Pakistan is being increasingly pressured by both its state and non-state actors to jettison its traditional dependence on the United States over grants and defence supplies, and forge a stronger Islamabad-Moscow-Beijing axis, Indian agencies tracking Pakistan’s domestic developments told The Sunday Guardian. They added that the neighbouring country’s sudden revision of foreign policy was prompted by India and the Donald Trump administration inching closer on key geo-strategic and security issues.

Pakistan’s hunt for new allies grew stronger after it was publicly reprimanded by US President Donald Trump last week, say sources in the intelligence establishment. President Trump said that Washington could “no longer be silent about Pakistan’s safe havens for terrorist organisations when we have been paying Pakistan billions and billions of dollars, at the same time, they are housing the very terrorists we are fighting…That must change immediately”. In the same breath, he commended India for its role in Afghanistan. “We appreciate India’s important contributions to stability in Afghanistan, but India makes billions of dollars in trade from the United States and we want them to help us more with Afghanistan, especially in the area of economic assistance and development.”

Among the non-state actors exerting pressure on Pakistan are, according to the people following the developments, ISI-supported jihadist groups such as the Lashkar-e-Taiba and the Jaish-e-Mohammad that wield considerable influence on some of the lawmakers of that country.

“The leaders of these two groups have got scared after the US President categorically said that his country ‘cannot remain silent’ on the safe havens that Pakistan was giving them. The chiefs of both Lashkar and Jaish, who are right now under ‘house arrest’ are likely to stay protected by the ISI and are unlikely to venture out. The ISI is afraid that the US might try to ‘remove’ these leaders. To counter this, Pakistan policymakers are working on strengthening their ties with Russia, which, if done, may stop the US from undertaking any overt or covert missions inside Pakistan, which they can do quite easily at present,” an official source said.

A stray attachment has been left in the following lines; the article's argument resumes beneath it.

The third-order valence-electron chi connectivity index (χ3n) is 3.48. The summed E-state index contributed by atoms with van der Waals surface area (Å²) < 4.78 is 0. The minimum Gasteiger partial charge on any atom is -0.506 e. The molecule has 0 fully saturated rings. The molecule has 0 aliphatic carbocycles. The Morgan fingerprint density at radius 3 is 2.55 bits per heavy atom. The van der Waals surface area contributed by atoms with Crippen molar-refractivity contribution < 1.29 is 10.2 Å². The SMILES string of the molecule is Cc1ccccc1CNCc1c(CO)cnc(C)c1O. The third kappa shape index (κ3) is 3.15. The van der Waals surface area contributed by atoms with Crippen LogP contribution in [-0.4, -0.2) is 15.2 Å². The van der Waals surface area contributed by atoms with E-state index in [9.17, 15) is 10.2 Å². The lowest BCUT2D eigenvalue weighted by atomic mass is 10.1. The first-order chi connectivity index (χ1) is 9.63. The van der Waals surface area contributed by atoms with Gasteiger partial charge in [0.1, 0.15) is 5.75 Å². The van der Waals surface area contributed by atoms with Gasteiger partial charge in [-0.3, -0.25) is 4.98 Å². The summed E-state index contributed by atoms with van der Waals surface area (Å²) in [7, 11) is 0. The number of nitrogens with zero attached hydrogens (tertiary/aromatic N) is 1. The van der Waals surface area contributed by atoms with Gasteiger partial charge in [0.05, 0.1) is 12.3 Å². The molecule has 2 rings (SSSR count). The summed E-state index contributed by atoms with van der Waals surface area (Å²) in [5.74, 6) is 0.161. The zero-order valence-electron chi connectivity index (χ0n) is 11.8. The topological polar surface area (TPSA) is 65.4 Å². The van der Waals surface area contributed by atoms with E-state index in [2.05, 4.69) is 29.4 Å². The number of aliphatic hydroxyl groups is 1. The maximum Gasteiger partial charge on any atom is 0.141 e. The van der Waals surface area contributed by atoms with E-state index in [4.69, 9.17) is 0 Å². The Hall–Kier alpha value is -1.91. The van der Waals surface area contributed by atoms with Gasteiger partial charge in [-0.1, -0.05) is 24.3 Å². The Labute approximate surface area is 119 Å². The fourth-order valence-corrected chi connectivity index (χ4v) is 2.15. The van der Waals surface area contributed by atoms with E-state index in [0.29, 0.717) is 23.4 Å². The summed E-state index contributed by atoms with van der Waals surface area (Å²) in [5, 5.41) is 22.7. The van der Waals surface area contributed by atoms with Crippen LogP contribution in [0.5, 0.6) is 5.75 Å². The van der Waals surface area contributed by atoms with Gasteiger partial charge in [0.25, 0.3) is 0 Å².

Pakistanis are worried that President Trump seeking greater Indian involvement in Afghanistan will lead to India sending troops to the war ravaged country.

Trump’s statement was discussed in the Pakistani Senate on 24 August, when Senator Mohammad Mohsin Khan Laghari said, “I cannot understand why are we so shocked about Donald Trump’s speech. It was not like that until yesterday America and Pakistan were brothers and suddenly today they are fighting. These things had been evolving for a while and we could see where they were going with this. We have seen American failure in their 16 years of war, spanning through four presidential terms. Trillions of dollars have been spent in Afghanistan, but after all those failures, they need to make someone a whipping boy, somebody needs to be blamed and so Pakistan is being held responsible. They have spoken about sealing Mexico by building a wall, but here we are facing losses and yet nobody has taken account of the number of our casualties. Nobody stood with us on this issue.”

Quoting ancient Indian strategist Chanakya, Laghari said, “In 300 BC, Chanakya had said that in trans-border relations there are no permanent friends or permanent enemies. There are only permanent interests. We need to realise that we need to watch out for our interests. Our interests might not align with American interests or Chinese interests or Indian interests. We need to take care of ourselves, what is good for Pakistan and take that forward.”

Sources said that Pakistan has accepted the fact that US might disavow it. Senior Pakistan Muslim League-Functional (PML-F) Senator, Syed Muzaffar Hussain Shah, while speaking at the Senate, underlined this possibility: “For the last few months we have seen that the Indian viewpoint and perception on South Asia seems to have gained ground with the American foreign policy. In the last few months, we have seen pronouncements made from the State Department and the Pentagon, which represent the Indian viewpoint on South Asia. The Indian viewpoint seems to have made headway in the American Caucus; it has made headway in the American Congress, in the American media and especially in American think tanks.”

The Trump Administration’s statements on the Kashmir issue have further frustrated Pakistan, which had deployed teams to gather support for its “right to Kashmir”. After coming to power, while speaking in Riyadh, President Trump described the “Kashmir struggle” as terrorism, which was read by many as seconding the Indian stand. He imposed sanctions against one of the biggest Kashmiri home-grown terror groups, Hizbul Mujahideen and its chief Syed Salahuddin.